This write-up applies to all 2003-2007 1st gen MO's. Changing out the alterntor is a serious PITA so following this write-up will hopefully make your life a bit easier.
On 12/07/13 I decided to replace my alternator on my 2004 Murano SL AWD. I was reading less than 13 volts on the battery while the engine was running and was also getting excessive ripple voltage. I also had quite a few electrical issues like the SET light for my cruise control would flash, noise on the radio stations, etc. I figured I would change out the alternator first before I went to troubleshoot anything else. I went to AutoZone and had them test my charging system. The frist time I was getting a low voltage and excessive ripple reading. Shortly after that on a 2nd test a week or so later, I was getting a bad battery reading. It was definitely time to change the alternator!
As a reminder, the voltage across your battery, to get a good charge, should be ~14.5Vdc and the ripple relatively low. I'll post pictures of the before/after test on the new/old alternator to illustrate this. I used AutoZone's setup to test the alternators.
First of all, as stated before, let me say that this project is a serious PITA if you follow the instructions in the service manual, and the TSB. I'll elaborate further later in the post where applicable. Bottom line, to make your life easier, plan on removing the radiator. If you don't, you'll have to remove the heat shields on both the radiator side exhaust manifold and pre-cat. My MO has 140K on it and the majority of the heat shield bolts came out damaged or broke. Save yourself some hassle and just remove the radiator, trust me on this one!
There is a fantastic write-up for removing the alternator here:
2003-2007 Nissan Murano Alternator Replacement Procedure | Nissanhelp.com
I copied the pictures over to this thread just in case they get lost on the other site. I also provided a couple deviations to the instructions, so read on my friends!
First of all, tools: You'll need a set of metric open/box wrenches, various 3/8" ratchet extensions, both 1/4" & 3/8" sockets, a 3/8" socket elbow adapter, flat headed screw driver, 3/8" ratchet torque wrench, very long needle nose plyers, zip ties, plastic bags or saran wrap, wire cutters, etc.
And most of all, a S**T load of patience. The alternator is in a real tight space, and removing the bolts will be a pain
. You have been warned!
Second of all, a new alternator: ~$125 shipped TYC lifetime warranty alternator from RockAuto. RockAuto TYC 213826 Alternator 100 Amps
So, first step is simple, get the right front passenger wheel off the ground and remove the wheel.
Then remove the passenger Engine Side Cover (1.jpg) and Lower Engine Cover (2.jpg). Next loosen the Idler Pulley Lock Nut on the Idler Pulley (3.jpg). In order to get the alternator/ac/crank pulley belt off, you'll need to use a standard length socket with a 3/8" elbow and a long 3/8" extension. The adjustment nut is in a tight place so you will need the extra mobility of the elbow. Once on the adjustment nut, turn it clockwise to pull up the idler pulley to loosen the belt. I thought it was counter-clockwise so don't make my same mistake!
Once the belt is off, completely remove the Idler Pulley as it's in the way of the alternator Through-Bolt Nut.
Next you'll remove the A/C Compressor Harness (4.jpg).
PITA Experience #1:
Getting off that D**N alternator Through-Bolt Nut was tough! It's torque spec is 62 ft-lbs and it will not come off easy! Because the frame rail is so close to the area, there isn't enough space to get a deep well socket, impact wrench, etc on it. I had to resort to the following combination:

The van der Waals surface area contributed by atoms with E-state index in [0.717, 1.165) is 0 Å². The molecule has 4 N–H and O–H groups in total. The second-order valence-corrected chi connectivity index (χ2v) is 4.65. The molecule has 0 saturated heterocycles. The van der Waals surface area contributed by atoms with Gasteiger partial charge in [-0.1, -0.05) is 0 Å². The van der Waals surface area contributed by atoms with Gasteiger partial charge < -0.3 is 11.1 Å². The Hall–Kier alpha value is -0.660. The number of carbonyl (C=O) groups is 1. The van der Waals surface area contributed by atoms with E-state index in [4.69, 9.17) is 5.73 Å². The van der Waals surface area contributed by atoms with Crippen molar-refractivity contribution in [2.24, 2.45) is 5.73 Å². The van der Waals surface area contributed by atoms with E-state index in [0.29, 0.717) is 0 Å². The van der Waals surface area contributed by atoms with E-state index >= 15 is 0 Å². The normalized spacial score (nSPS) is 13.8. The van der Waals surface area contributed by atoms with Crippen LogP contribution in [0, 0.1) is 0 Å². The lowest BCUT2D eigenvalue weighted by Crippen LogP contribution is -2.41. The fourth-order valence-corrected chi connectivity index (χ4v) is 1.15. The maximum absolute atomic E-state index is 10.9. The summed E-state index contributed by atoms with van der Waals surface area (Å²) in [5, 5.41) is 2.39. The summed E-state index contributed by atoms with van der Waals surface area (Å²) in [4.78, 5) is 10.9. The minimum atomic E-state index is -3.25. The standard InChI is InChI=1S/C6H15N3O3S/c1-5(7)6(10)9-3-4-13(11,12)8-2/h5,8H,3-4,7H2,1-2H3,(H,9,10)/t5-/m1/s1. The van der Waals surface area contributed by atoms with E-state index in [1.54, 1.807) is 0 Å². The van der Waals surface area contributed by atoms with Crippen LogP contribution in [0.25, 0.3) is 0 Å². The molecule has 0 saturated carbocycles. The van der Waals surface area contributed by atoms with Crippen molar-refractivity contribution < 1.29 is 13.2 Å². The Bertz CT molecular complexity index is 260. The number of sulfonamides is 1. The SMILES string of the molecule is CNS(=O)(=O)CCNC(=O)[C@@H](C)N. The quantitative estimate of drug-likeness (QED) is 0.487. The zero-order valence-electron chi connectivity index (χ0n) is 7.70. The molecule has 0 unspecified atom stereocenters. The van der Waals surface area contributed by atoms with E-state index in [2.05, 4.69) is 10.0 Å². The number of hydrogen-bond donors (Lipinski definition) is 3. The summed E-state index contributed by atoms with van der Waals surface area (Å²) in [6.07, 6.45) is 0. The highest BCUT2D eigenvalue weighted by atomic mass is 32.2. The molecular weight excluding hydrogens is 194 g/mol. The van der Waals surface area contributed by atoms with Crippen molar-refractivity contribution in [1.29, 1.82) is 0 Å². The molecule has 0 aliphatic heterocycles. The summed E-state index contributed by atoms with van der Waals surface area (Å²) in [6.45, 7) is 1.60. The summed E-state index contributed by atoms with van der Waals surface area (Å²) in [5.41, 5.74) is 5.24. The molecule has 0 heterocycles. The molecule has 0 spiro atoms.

1) Standard depth socket
2) 3/8" elbow adapter
3) Long 3/8" extension
4) 3/8" ratchet wrench
5) Breaker bar
Make 100% sure the socket is fully engaged on the Through-Bolt Nut. You'll have enough space on the back of the socket to engage the elbow, but it will want to pull the socket back. If you try to break the Through-Bolt Nut with partial engagement of the socket, you'll run the risk of rounding it out. If there is a better tool out there, like a shorty deep well socket, then I suggest that. Otherwise, if you have the same tools I do, be careful and take your time, the Through-Bolt Nut WILL come off. It took some constant/increasing strength on my end but it eventually broke loose. Took me almost an hour alone trying different tool combinations to get it out. Hopefully my experience will get you through this step faster.
Now get out your screw driver and hammer on the alternator Through-Bolt a bit to break it loose so it will slide out towards the exhaust manifold. You'll need very long needle nose plyers to get out the bolt. Curse at the Through-Bolt and its Nut and and move on.
Next it's time to open some space up so you can get the alternator out. You'll remove the attery itself (self explanatory if you're tackling this job) and Battery Tray (7.jpg). You will have to remove the fuse box attached to the battery tray. There's a couple plastic tabs you can push in and the fuse box will come out. Quite easy!
Then it's time to prepare to remove the Cooling Fan Assembly. Drain the radiator coolant, remove the radiator side of the Upper Radiator Hose (8.jpg), there's no need to remove the other side from the engine. After the coolant is done draining, simply close the radiator drain valve. Then disconnect the 2 Cooling Fan Assembly Wire Harness Connectors (9.jpg) and all ties holding it down. My ties were all so dried out they simply broke off so during reinstallation I used standard zip ties. Easy!
Next remove the 2 screws that are holding the Cooling Fan Assembly to the radiator itself (10.jpg). Then remove the CVT fluid cooling hose form the bottom of the Cooling Fan Assembly.
Continued in the next post. Only allowed to attach 10 pictures per post! Plus there is a picture size limit of 100K, WTF?